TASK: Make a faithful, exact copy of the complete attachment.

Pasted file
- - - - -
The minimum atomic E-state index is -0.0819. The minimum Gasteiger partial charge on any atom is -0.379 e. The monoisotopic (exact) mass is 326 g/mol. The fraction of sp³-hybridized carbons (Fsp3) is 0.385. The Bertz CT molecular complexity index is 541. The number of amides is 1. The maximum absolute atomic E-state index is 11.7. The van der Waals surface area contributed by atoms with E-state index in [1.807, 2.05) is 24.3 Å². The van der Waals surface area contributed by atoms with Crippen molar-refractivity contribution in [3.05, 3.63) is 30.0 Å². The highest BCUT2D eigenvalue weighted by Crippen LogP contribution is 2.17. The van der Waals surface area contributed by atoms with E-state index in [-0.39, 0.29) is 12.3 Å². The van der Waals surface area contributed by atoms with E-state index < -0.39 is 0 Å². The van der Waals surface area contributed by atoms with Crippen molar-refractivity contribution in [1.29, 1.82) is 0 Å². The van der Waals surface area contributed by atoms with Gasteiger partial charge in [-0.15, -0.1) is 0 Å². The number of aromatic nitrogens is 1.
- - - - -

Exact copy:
The minimum atomic E-state index is -0.0819. The minimum Gasteiger partial charge on any atom is -0.379 e. The monoisotopic (exact) mass is 326 g/mol. The fraction of sp³-hybridized carbons (Fsp3) is 0.385. The Bertz CT molecular complexity index is 541. The number of amides is 1. The maximum absolute atomic E-state index is 11.7. The van der Waals surface area contributed by atoms with E-state index in [1.807, 2.05) is 24.3 Å². The van der Waals surface area contributed by atoms with Crippen molar-refractivity contribution in [3.05, 3.63) is 30.0 Å². The highest BCUT2D eigenvalue weighted by Crippen LogP contribution is 2.17. The van der Waals surface area contributed by atoms with E-state index in [-0.39, 0.29) is 12.3 Å². The van der Waals surface area contributed by atoms with E-state index < -0.39 is 0 Å². The van der Waals surface area contributed by atoms with Crippen molar-refractivity contribution in [1.29, 1.82) is 0 Å². The van der Waals surface area contributed by atoms with Gasteiger partial charge in [-0.15, -0.1) is 0 Å². The number of aromatic nitrogens is 1.